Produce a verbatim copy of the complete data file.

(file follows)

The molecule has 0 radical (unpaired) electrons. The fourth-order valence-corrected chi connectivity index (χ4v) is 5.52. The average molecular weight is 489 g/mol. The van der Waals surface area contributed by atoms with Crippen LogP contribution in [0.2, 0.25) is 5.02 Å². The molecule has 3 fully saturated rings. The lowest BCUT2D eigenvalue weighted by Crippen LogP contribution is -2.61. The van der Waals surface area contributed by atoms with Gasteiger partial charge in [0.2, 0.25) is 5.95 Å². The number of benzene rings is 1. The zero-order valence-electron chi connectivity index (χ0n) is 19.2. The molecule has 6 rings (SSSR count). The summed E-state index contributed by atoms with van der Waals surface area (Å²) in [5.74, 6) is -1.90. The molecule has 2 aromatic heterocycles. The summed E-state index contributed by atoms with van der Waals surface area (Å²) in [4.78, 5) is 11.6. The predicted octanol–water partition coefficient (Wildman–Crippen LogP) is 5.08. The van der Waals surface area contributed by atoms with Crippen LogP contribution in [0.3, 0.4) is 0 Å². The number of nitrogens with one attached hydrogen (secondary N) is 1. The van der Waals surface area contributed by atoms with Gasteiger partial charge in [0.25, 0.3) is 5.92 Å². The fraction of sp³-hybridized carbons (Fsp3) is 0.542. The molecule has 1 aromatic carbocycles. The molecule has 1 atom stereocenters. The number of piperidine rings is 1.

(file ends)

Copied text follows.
The molecule has 0 radical (unpaired) electrons. The fourth-order valence-corrected chi connectivity index (χ4v) is 5.52. The average molecular weight is 489 g/mol. The van der Waals surface area contributed by atoms with Crippen LogP contribution in [0.2, 0.25) is 5.02 Å². The molecule has 3 fully saturated rings. The lowest BCUT2D eigenvalue weighted by Crippen LogP contribution is -2.61. The van der Waals surface area contributed by atoms with Gasteiger partial charge in [0.2, 0.25) is 5.95 Å². The number of benzene rings is 1. The zero-order valence-electron chi connectivity index (χ0n) is 19.2. The molecule has 6 rings (SSSR count). The summed E-state index contributed by atoms with van der Waals surface area (Å²) in [5.74, 6) is -1.90. The molecule has 2 aromatic heterocycles. The summed E-state index contributed by atoms with van der Waals surface area (Å²) in [4.78, 5) is 11.6. The predicted octanol–water partition coefficient (Wildman–Crippen LogP) is 5.08. The van der Waals surface area contributed by atoms with Crippen LogP contribution in [0.3, 0.4) is 0 Å². The number of nitrogens with one attached hydrogen (secondary N) is 1. The van der Waals surface area contributed by atoms with Gasteiger partial charge in [0.25, 0.3) is 5.92 Å². The fraction of sp³-hybridized carbons (Fsp3) is 0.542. The molecule has 1 aromatic carbocycles. The molecule has 1 atom stereocenters. The number of piperidine rings is 1.